The announcement today is designed to put an end to four difficult months for both the president and his supporters. However, not all have confidence in his declarations. Karen Hooper, analyst at Stratfor, says: "This doesn't mean anything concrete. No one accurately declares themselves free of cancer after just a few months. This is political theater."
His words stand in stark contrast to media reports and doctor comments that Chavez is terminally ill - the same kind of rumors that have swirled about former Cuban leader Fidel Castro after he fell ill in 2006. Mr. Castro is still alive and penning his views, particularly his anti-American ones, in columns in Granma.
Chavez's supporters, who for the first time in more than a decade were forced to imagine a Venezuela without the populist leader, will rejoice in his optimism.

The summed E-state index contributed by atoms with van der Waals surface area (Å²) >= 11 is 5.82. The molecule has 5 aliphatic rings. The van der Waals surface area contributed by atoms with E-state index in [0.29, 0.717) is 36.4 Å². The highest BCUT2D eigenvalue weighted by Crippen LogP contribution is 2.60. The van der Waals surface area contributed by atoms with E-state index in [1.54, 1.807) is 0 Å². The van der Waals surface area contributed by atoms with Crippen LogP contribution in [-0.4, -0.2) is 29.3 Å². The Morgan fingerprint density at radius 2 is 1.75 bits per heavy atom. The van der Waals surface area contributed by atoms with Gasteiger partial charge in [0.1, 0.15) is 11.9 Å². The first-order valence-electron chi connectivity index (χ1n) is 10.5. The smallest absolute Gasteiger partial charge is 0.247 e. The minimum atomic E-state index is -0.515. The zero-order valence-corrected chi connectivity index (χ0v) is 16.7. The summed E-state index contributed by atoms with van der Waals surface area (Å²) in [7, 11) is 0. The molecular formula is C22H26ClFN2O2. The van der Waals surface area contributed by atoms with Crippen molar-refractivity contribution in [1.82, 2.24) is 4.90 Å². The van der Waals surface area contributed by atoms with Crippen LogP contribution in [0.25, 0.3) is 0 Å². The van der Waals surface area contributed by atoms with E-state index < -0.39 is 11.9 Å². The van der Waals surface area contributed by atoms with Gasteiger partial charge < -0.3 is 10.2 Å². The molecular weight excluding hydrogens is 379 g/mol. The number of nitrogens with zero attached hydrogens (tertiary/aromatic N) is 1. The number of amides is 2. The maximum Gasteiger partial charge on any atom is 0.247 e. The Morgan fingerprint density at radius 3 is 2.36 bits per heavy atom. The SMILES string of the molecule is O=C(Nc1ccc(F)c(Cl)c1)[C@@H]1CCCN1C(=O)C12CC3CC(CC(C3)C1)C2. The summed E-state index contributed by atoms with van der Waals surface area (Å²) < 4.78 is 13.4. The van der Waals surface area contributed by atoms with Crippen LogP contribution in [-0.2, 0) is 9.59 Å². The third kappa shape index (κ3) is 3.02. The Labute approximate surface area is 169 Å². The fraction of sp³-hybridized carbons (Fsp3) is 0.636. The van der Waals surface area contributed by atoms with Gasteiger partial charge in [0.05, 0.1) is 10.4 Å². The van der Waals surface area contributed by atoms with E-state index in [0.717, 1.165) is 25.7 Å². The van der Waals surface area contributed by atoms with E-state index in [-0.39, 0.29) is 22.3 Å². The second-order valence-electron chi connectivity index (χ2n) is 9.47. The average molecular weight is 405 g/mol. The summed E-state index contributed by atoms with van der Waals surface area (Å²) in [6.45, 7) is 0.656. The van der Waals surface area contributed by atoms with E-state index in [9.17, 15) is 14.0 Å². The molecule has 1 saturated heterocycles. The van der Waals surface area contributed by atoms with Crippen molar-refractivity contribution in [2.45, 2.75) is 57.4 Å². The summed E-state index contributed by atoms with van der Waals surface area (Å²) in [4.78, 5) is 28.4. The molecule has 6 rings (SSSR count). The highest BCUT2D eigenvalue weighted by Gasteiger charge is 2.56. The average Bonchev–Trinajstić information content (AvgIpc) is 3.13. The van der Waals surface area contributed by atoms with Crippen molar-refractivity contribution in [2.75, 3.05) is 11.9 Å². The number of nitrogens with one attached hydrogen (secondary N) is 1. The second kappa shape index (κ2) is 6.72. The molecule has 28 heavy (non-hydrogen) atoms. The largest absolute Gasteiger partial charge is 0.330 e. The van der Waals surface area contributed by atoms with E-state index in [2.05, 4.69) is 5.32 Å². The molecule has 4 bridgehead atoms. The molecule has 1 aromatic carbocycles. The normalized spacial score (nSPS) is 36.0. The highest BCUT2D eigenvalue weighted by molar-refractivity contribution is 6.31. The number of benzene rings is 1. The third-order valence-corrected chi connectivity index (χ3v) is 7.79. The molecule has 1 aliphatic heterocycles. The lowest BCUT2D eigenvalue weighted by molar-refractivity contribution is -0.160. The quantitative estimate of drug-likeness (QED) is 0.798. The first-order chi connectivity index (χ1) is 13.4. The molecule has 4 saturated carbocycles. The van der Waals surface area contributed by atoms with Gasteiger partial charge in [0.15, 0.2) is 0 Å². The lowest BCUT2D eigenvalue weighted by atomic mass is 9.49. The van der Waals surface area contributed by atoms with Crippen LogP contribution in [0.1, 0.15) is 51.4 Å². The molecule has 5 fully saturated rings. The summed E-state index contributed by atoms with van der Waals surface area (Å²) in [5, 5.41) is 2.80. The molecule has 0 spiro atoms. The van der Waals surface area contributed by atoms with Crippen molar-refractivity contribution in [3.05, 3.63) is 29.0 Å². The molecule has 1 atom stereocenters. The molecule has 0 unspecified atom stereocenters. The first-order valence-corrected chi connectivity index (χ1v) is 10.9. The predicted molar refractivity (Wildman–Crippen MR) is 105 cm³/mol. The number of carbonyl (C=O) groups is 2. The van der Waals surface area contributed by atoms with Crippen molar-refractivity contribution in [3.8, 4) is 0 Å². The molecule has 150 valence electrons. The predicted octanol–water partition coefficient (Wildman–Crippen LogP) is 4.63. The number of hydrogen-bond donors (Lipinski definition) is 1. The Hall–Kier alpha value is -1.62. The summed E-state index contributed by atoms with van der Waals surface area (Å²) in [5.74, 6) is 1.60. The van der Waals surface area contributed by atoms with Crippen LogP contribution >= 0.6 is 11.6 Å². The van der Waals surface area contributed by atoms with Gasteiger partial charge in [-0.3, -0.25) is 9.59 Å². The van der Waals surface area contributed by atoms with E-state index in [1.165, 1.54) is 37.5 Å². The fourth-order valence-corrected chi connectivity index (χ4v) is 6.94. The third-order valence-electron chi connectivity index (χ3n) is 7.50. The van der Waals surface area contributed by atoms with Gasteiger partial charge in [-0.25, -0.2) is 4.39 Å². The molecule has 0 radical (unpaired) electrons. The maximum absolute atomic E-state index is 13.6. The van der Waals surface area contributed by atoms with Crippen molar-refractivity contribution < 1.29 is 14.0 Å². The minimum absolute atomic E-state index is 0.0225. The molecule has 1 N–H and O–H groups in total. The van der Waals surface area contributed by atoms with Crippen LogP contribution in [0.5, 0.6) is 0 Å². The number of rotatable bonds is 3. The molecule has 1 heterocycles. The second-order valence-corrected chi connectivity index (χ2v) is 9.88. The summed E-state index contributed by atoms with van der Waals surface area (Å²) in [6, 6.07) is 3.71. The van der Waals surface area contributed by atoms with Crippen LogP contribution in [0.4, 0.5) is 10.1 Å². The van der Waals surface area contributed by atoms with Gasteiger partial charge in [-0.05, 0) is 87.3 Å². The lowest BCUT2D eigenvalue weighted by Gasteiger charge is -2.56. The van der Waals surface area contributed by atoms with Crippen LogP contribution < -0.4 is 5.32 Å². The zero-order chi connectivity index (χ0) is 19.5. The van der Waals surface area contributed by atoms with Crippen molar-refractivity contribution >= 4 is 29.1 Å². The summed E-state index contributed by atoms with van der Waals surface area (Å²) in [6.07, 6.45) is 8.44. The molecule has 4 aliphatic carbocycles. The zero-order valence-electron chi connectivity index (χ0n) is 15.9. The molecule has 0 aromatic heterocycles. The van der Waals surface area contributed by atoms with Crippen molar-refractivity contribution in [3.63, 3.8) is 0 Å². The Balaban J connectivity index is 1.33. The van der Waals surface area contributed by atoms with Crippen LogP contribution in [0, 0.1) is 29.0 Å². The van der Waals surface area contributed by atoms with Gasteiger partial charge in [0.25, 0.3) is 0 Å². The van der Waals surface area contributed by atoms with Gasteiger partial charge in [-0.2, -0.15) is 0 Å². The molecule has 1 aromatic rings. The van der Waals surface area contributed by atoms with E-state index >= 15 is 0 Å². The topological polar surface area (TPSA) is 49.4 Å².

Chávez landed in the western city of La Fria Thursday to make a pilgrimage to a Catholic shrine.
“It would be easier for a donkey to pass through the eye of a needle than for the opposition to win the elections,” Chávez said, playing on a Biblical quote.
“I am more and more Christian,” he added. “Socialism is the way of Christ.”
The struggle of the donkey through the eye of a needle was made ever more difficult this week as the Supreme Court ruled that popular opposition figure Leopoldo López was allowed to run for the presidency but not able to hold office if he won.